Deportation looms for 910 Namibian refugees

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Officials from the United Nations and the governments of Botswana and Namibia are scrambling to persuade 910 Namibian refugees at Dukwi to return to their native country and avoid deportation after a December 31 deadline elapses.

Under a mutual agreement, the voluntary repatriation programme ends on December 31, 2015 after which remaining refugees will lose their refugee status and be liable to deportation.

Few of the refugees have identity documents as many settled as far back as 17 years ago, fleeing secessionist violence in Namibia, while others were born in the refugee camp.

Dukwi Refugee Camp’s Settlement Commandant, Bonang Batekele told Mmegi that local immigration authorities would be engaged to handle the matter once the deadline elapses. “The law states that their status as refugees and their protection as such falls away,” he said.


“They will fall under immigration law, but you cannot go to immigration without a passport or proof that you have lawfully passed through a border post.

“We will engage immigration to handle the matter.”

About 3,000 were housed in Dukwi, most having fled the Caprivi Strip in 1998 at the height of secessionist violence in that country. While the majority have crossed back to Namibia, the 910 currently at Dukwi are said to fear prosecution or reprisals from authorities in that country for their role in the conflict. The Caprivi treason trial at one point involved 132 suspects and 278 charges.

However, in an interview from his Windhoek base, Namibian Commissioner of Refugees, Likius Valombola told Mmegi that the treason case over the Caprivi conflict had long been resolved.

He said with the assistance of the United Nations Human Rights Commission for Refugees, Namibia was offering grants of US$300 for adults and US$200 for children, as well as three months food provision, building materials and speedy identity document processing.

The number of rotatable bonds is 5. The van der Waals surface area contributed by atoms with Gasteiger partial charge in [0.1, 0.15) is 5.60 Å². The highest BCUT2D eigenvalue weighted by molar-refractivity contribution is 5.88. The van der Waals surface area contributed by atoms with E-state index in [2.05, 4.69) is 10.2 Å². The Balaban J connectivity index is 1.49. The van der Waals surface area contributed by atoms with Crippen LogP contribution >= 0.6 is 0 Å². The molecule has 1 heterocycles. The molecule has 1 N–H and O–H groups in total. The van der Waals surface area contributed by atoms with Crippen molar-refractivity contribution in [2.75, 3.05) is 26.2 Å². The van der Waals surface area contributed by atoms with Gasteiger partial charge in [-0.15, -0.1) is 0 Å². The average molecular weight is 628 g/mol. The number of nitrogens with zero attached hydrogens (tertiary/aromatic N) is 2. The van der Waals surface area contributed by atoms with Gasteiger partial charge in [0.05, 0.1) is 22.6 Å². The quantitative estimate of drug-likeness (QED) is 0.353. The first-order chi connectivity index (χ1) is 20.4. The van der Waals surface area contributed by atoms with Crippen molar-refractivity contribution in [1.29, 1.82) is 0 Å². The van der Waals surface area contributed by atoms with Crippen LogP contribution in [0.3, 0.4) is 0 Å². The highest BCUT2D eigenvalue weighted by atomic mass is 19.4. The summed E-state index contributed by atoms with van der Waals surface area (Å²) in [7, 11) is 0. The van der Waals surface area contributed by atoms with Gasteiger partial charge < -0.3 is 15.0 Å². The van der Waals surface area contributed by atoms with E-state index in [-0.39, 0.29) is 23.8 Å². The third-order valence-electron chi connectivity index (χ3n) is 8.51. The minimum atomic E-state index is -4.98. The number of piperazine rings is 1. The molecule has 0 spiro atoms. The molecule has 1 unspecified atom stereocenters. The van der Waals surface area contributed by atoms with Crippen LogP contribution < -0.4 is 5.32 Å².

“We are encouraging them to register before 31 December so that they can be part of what has been agreed in the Safety and Dignity package, which includes the grant, building materials, food and others,” he said.

“There’s nothing to fear here. There is normalcy. Those that have come back have already settled well with their families, without persecution.

“They should come back to their motherland.” Asked about the possibility of deportation for remaining refugees, Valombola said the matter was the prerogative of the Botswana government, saying Namibia would take its cue from its neighbour.

“We are putting mechanisms in place in the event that some will stay behind as illegal immigrants and we are working closely with the government of Botswana,” he said.

“The treason trial should not be used as a scapegoat. The process has been done already at the High Court and it’s closed.

“What the government of Namibia is doing is to encourage them to come back home and integrate into their communities to serve the national interest.” Valombola said Namibia was aware that many of the refugees had no identity documents as they had fled either without, or were born in Dukwi. He said these would be processed for returnees in a fast-tracked manner.

“All these provisions will be given only to those who voluntarily register to be repatriated. It will not be provided to those who don’t register. “If they let December 31 pass, then they will no longer qualify and that’s why we are urging them to register now.”

On Friday, a group of 16 former Namibian refugees returned to their home country to what local state media described as “a warm welcome” from authorities there.

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